Thursday 17 May 2012

Thu 24 May Private Views: Lis Rhodes & Antonia Hirsch

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Feature article
Lis Rhodes 'Dissonance and Disturbance'.

Private View Thu 24 May 7 - 9pm

Exhibition runs Fri 25 May - Sun 24 June.

Tramway 2

Admission free.

Since the 1970s, Lis Rhodes has been making radical and experimental films that challenge the viewer to reconsider film as a medium of communication and presentation of image, language, and sound. The exhibition, which takes its title from Lis Rhodes' text Dissonance and Disturbance, presents films that encompass performance, photography, composition, writing and political commentary.

Films from throughout Rhodes' career are presented here at Tramway, from Dresden Dynamo (1972) and Light Reading(1978), to more recent works, such as the Hang on a Minuteseries (1983-1985) A Cold Draft (1988), In the Kettle (2010) and Whitehall (2012).

In Dresden Dynamo (1972), a film made without a camera, the physical marks made by Rhodes onto the celluloid stretch where the projector reads the optical soundtrack, resulting in sound drawings in which what is heard is seen and what is seen is heard. Light Reading (1978), has been described as a new direction for film, a technical and aesthetic tour de force of rapid fire editing, myriad techniques and a text which both manipulates and questions the structure of language and representation. Rhodes is presenting her most recent works In the Kettle (2010) and Whitehall (2012), together with A Cold Draft (1988) within a two screen installation for which she is creating a shared soundtrack.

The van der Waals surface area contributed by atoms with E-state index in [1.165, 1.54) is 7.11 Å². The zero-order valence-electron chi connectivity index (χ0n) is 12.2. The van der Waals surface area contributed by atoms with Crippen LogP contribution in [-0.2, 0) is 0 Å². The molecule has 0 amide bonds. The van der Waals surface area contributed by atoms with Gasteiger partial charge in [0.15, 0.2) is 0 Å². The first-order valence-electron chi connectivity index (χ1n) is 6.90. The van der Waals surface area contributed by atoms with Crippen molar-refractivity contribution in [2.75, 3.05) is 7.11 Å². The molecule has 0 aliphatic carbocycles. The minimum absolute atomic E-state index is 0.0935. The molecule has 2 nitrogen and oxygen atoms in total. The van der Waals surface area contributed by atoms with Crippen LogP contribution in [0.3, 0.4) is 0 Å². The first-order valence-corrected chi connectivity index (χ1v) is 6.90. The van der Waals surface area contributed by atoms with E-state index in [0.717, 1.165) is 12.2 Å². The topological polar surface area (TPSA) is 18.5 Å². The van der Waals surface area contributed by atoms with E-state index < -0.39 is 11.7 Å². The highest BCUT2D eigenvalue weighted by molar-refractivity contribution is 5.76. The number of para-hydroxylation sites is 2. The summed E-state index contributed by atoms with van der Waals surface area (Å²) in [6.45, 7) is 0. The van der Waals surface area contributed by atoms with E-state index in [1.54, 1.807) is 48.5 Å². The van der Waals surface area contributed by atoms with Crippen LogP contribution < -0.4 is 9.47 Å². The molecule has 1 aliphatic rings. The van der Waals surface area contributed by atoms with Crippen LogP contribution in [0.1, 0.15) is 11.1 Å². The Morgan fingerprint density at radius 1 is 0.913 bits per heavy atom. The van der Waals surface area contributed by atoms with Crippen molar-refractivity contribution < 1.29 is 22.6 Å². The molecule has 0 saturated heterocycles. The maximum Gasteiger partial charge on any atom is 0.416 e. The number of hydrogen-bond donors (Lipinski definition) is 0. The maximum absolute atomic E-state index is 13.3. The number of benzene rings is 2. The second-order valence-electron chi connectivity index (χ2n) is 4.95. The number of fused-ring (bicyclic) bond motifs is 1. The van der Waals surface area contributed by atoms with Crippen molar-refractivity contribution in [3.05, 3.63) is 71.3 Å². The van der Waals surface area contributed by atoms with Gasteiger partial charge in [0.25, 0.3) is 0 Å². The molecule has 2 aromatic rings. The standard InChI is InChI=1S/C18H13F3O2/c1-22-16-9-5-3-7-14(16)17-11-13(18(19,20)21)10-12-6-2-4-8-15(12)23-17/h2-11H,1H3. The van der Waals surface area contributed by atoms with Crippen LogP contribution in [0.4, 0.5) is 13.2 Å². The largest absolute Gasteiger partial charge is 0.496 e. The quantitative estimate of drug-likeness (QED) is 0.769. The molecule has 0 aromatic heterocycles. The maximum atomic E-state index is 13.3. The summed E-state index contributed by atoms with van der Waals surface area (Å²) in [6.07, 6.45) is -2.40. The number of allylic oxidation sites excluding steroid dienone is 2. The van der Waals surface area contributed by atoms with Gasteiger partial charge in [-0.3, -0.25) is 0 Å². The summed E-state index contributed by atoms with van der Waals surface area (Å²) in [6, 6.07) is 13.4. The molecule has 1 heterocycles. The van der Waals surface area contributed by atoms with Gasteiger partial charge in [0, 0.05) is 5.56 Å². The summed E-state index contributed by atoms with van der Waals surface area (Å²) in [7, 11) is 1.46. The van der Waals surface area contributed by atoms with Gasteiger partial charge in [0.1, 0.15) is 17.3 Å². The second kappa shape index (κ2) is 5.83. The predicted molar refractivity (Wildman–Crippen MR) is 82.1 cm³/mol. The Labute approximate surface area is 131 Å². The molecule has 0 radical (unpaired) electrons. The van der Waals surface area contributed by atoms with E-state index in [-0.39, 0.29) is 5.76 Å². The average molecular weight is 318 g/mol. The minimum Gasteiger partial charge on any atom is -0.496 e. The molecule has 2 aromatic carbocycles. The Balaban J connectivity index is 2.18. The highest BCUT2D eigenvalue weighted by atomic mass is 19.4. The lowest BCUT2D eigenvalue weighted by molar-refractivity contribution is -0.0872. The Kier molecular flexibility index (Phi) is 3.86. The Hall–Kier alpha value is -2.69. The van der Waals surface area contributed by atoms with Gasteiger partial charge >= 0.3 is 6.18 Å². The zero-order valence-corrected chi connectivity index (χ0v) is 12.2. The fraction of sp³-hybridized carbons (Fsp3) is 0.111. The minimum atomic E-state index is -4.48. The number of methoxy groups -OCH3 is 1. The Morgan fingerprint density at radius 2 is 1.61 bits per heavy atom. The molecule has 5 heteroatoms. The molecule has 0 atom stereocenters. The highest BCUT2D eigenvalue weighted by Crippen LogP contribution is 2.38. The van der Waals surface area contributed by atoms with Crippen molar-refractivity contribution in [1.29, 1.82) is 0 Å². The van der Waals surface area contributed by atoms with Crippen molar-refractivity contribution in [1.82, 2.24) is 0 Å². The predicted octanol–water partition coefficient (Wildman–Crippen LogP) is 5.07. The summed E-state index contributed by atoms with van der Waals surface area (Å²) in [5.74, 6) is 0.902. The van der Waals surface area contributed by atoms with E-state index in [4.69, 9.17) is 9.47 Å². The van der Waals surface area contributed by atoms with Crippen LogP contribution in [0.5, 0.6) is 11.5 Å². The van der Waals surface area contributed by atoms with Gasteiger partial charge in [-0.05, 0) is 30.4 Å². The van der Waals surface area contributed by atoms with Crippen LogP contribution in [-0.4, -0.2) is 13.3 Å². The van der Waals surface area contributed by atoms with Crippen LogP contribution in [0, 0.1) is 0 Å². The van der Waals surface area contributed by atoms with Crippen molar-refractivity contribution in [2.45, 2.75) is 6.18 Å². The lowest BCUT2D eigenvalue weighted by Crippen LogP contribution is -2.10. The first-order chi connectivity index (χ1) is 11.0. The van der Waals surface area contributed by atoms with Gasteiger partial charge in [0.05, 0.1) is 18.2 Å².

Click here for more information on the exhibition.

ImageAntonia Hirsch 'Komma (After Dalton Trumbo's Johnny Got His Gun)'

Private View Thu 24 May 7-9pm

Tramway 5

Exhibition runs Fri 25 May - Sun 1 July

Presented in an installation context, Komma (after Dalton Trumbo's Johnny Got His Gun) is a 16mm film installation based on Hollywood script writer Dalton Trumbo's seminal anti-war novel. The project re-imagines Dalton Trumbo's work through its idiosyncrasy – the book was printed entirely without comma's.

Set around the time of World War I, the novel with its—then particularly inconvenient—anti-war message, was first published in 1939. The book came into true prominence during the Vietnam war era, after its author had re-emerged from McCarthyist blacklisting throughout the 1950s.

The central device of Trumbo's novel is the body of the protagonist, a young American soldier who, incredibly, has lost his face and both arms and legs during combat. Unable to see, speak, hear, smell, or act, he is fully conscious, but seemingly completely without agency. As he struggles to come to terms with his personal tragedy, he strains to communicate with 'the outside world.'

The entire book was written without commas, though all other punctuation conforms to established conventions. The term comma is derived from Greek 'komma', meaning 'something cut off.' The installation features a spoken word recording of the novel, white flashes in the film mark the location where commas in the text would of appeared according to the Chicago Style Manual.  

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